(1) A person may not make assertions of patent infringement in bad faith.
(2) A court may consider the following nonexclusive factors as evidence that a person has made an assertion of patent infringement in bad faith:
(a) The demand does not contain:
(i) The patent number or numbers issued by the United States patent office or foreign agency;
(ii) The name and address of the patent owner or owners or assignee or assignees, if any; and
(iii) Factual allegations relating to the specific areas in which the target's product, service, or technology infringes the patent or is covered by the claims in the patent;
(b) The target requested the information described in (a) of this subsection, and the person failed to provide the information within a reasonable time;
(c) Before making a demand, the person did not conduct any analysis comparing the claims in the patent to the target's product, service, or technology;
(d) The person threatens legal action that cannot legally be taken;
(e) The assertion of patent infringement contains false, misleading, or deceptive information;
(f) The person, or a subsidiary or an affiliate of the person, has previously filed or threatened to file one or more lawsuits based on the same or substantially equivalent assertion of patent infringement, and a court found the person's assertion to be without merit or found the assertion contains false, misleading, or deceptive information; or
(g) Any other factor the court determines to be relevant.
(3) Nothing in the demand letter or patent assertion may be used to move for declaratory judgment in underlying patent infringement litigation.
(4) A court may consider the following factors as evidence that a person has made an assertion of patent infringement in good faith:
(a) If the demand does not contain the information set forth in subsection (2)(a) of this section, the person provides the information to the target within a reasonable period of time after such information is requested by the target;
(b) The person has:
(i) Engaged in reasonable analysis to establish a reasonable, good faith basis for believing the target has infringed the patent; and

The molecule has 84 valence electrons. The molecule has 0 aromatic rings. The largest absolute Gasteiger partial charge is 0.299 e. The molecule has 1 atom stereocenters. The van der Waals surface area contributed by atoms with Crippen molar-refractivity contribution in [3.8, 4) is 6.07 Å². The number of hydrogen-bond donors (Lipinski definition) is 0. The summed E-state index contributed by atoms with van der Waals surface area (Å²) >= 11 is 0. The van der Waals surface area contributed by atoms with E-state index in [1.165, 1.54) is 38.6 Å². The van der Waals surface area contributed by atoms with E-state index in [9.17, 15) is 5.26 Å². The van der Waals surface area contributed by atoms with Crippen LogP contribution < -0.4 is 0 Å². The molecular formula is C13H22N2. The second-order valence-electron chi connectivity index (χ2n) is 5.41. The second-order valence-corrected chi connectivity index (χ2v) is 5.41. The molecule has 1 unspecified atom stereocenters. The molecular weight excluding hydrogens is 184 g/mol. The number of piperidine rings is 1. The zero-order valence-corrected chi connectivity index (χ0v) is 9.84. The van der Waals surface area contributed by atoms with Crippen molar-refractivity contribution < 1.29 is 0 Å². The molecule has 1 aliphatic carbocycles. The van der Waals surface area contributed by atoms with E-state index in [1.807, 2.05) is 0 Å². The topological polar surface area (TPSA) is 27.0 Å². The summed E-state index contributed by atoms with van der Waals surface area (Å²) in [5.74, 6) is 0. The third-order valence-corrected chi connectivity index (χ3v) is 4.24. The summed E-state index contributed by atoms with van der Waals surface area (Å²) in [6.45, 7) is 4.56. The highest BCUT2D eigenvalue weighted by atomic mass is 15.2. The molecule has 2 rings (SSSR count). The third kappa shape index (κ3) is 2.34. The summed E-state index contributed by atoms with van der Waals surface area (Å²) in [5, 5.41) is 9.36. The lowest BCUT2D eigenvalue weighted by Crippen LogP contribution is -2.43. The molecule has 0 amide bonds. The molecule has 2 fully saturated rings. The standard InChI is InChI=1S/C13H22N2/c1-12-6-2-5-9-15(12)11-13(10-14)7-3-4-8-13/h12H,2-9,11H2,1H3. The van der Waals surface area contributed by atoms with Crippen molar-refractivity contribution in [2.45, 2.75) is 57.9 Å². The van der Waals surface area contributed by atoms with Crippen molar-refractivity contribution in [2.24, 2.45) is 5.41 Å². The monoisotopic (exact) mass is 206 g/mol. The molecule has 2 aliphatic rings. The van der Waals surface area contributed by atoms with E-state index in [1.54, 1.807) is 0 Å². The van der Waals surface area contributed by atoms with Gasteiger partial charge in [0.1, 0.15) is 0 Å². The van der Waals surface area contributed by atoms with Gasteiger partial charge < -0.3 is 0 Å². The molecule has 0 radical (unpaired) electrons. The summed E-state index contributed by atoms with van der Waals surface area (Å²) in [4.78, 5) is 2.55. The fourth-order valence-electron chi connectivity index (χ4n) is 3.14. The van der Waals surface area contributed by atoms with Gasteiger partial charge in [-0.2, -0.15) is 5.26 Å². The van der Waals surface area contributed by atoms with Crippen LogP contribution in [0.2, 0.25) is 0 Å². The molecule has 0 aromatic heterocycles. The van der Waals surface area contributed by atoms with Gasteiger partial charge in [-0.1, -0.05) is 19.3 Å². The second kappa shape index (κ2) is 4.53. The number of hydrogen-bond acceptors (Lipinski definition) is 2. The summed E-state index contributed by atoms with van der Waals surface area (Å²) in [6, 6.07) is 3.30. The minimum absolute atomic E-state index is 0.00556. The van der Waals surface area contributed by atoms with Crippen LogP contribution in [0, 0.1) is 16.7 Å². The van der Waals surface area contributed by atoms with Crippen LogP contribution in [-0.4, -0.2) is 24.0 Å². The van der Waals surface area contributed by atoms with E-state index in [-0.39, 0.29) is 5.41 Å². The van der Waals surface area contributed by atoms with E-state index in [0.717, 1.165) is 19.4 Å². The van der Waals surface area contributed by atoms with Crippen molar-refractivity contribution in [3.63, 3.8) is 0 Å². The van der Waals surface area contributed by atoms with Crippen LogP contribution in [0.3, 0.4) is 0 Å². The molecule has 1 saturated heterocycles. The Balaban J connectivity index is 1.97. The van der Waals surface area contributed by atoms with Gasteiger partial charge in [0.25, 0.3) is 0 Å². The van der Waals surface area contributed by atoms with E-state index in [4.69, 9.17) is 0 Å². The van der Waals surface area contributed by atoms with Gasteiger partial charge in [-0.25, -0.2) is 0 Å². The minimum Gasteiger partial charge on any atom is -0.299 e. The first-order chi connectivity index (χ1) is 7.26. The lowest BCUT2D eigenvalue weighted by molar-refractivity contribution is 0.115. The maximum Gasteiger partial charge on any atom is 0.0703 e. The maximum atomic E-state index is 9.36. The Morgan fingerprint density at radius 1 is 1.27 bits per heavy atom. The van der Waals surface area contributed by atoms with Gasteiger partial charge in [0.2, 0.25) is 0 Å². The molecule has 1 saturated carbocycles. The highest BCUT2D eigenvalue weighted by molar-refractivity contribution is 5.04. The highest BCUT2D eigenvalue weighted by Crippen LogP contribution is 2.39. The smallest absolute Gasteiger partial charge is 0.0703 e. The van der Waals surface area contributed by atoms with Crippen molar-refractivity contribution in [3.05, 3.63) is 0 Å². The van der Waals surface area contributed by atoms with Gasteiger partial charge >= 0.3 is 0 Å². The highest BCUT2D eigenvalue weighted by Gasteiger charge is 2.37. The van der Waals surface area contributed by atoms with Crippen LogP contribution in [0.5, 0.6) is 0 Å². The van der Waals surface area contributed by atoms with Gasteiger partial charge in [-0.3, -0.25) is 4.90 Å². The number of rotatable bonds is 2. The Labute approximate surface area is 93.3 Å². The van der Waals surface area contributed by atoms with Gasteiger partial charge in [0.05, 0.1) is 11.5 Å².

(ii) Attempted to negotiate an appropriate remedy in a reasonable manner;
(c) The person has:
(i) Demonstrated reasonable business practices in previous efforts to enforce the patent; or
(ii) Successfully enforced the patent, or a substantially similar patent, through litigation;
(d) The person has made a substantial investment in the use of the patent or in the production or sale of a product covered by the patent;
(e) The person is:
(i) An inventor of the patent or an original assignee;
(ii) An institution of higher education or a technology transfer organization affiliated with an institution of higher education; or
(iii) Any owner or licensee of a patent who is using the patent in connection with substantial research, development, production, manufacturing, processing, or delivery of products or materials; or
(f) Any other factor the court determines to be relevant.
(5) Unless done in bad faith, nothing in this section may be construed to deem it an unfair or deceptive trade practice for any person who owns or has the right to license or enforce a patent to:
(a) Advise others of that ownership or right of license or enforcement;
(b) Communicate to others that the patent is available for license or sale; or
(c) Seek compensation on account of a past or present infringement, or license to the patent, when it is reasonable to believe that the person from whom compensation is sought may owe such compensation or may need or want such a license to practice the patent.
(6) The provisions of chapter 108, Laws of 2015 do not apply to a demand letter or civil action that includes a claim for relief arising under 35 U.S.C. Sec. 271(e)(2), 7 U.S.C. Sec. 136, 7 U.S.C. Sec. 2321, 21 U.S.C. Sec. 301, 35 U.S.C. Sec. 161, 42 U.S.C. Sec. 262, or 35 U.S.C. Sec. 287.